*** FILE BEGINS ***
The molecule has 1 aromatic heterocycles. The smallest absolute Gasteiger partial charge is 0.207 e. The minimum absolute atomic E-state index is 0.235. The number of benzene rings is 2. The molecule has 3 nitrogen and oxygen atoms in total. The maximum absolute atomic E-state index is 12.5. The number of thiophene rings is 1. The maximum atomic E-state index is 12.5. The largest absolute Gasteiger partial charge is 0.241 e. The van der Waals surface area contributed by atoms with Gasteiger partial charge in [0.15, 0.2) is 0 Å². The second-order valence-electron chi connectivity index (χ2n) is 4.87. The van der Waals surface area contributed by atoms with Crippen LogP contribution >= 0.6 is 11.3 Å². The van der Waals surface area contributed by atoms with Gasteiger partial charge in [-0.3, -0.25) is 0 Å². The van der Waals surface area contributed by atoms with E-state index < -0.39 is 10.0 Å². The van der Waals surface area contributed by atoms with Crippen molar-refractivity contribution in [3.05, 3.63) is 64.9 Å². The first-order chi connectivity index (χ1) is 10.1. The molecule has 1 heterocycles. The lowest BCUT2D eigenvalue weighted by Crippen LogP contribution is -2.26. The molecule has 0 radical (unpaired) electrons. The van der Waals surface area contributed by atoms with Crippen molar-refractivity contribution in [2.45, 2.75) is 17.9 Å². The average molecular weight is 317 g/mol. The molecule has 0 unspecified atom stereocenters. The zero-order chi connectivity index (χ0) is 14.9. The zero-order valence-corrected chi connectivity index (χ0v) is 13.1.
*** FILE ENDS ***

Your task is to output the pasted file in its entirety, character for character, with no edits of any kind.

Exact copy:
The molecule has 1 aromatic heterocycles. The smallest absolute Gasteiger partial charge is 0.207 e. The minimum absolute atomic E-state index is 0.235. The number of benzene rings is 2. The molecule has 3 nitrogen and oxygen atoms in total. The maximum absolute atomic E-state index is 12.5. The number of thiophene rings is 1. The maximum atomic E-state index is 12.5. The largest absolute Gasteiger partial charge is 0.241 e. The van der Waals surface area contributed by atoms with Gasteiger partial charge in [0.15, 0.2) is 0 Å². The second-order valence-electron chi connectivity index (χ2n) is 4.87. The van der Waals surface area contributed by atoms with Crippen LogP contribution >= 0.6 is 11.3 Å². The van der Waals surface area contributed by atoms with Gasteiger partial charge in [-0.3, -0.25) is 0 Å². The van der Waals surface area contributed by atoms with E-state index < -0.39 is 10.0 Å². The van der Waals surface area contributed by atoms with Crippen molar-refractivity contribution in [3.05, 3.63) is 64.9 Å². The first-order chi connectivity index (χ1) is 10.1. The molecule has 1 heterocycles. The lowest BCUT2D eigenvalue weighted by Crippen LogP contribution is -2.26. The molecule has 0 radical (unpaired) electrons. The van der Waals surface area contributed by atoms with Crippen molar-refractivity contribution in [2.45, 2.75) is 17.9 Å². The average molecular weight is 317 g/mol. The molecule has 0 unspecified atom stereocenters. The zero-order chi connectivity index (χ0) is 14.9. The zero-order valence-corrected chi connectivity index (χ0v) is 13.1.